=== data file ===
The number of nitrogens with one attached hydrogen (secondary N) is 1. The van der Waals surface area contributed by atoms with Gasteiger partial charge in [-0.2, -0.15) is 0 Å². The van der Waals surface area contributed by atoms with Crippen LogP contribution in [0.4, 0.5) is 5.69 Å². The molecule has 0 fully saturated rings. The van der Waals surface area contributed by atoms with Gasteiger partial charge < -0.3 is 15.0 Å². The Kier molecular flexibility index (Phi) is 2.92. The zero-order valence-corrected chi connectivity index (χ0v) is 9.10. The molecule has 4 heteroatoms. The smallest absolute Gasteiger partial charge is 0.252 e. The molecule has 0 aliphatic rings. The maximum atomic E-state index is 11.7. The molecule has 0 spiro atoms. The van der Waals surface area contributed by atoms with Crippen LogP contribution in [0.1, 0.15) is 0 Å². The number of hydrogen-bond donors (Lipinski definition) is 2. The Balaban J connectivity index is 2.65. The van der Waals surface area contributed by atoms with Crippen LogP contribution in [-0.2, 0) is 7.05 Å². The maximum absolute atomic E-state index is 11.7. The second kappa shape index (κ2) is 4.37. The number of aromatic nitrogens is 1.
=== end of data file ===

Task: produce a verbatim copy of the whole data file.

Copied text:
The number of nitrogens with one attached hydrogen (secondary N) is 1. The van der Waals surface area contributed by atoms with Gasteiger partial charge in [-0.2, -0.15) is 0 Å². The van der Waals surface area contributed by atoms with Crippen LogP contribution in [0.4, 0.5) is 5.69 Å². The molecule has 0 fully saturated rings. The van der Waals surface area contributed by atoms with Gasteiger partial charge < -0.3 is 15.0 Å². The Kier molecular flexibility index (Phi) is 2.92. The zero-order valence-corrected chi connectivity index (χ0v) is 9.10. The molecule has 4 heteroatoms. The smallest absolute Gasteiger partial charge is 0.252 e. The molecule has 0 aliphatic rings. The maximum atomic E-state index is 11.7. The molecule has 0 spiro atoms. The van der Waals surface area contributed by atoms with Crippen LogP contribution in [0.1, 0.15) is 0 Å². The number of hydrogen-bond donors (Lipinski definition) is 2. The Balaban J connectivity index is 2.65. The van der Waals surface area contributed by atoms with Crippen LogP contribution in [-0.2, 0) is 7.05 Å². The maximum absolute atomic E-state index is 11.7. The second kappa shape index (κ2) is 4.37. The number of aromatic nitrogens is 1.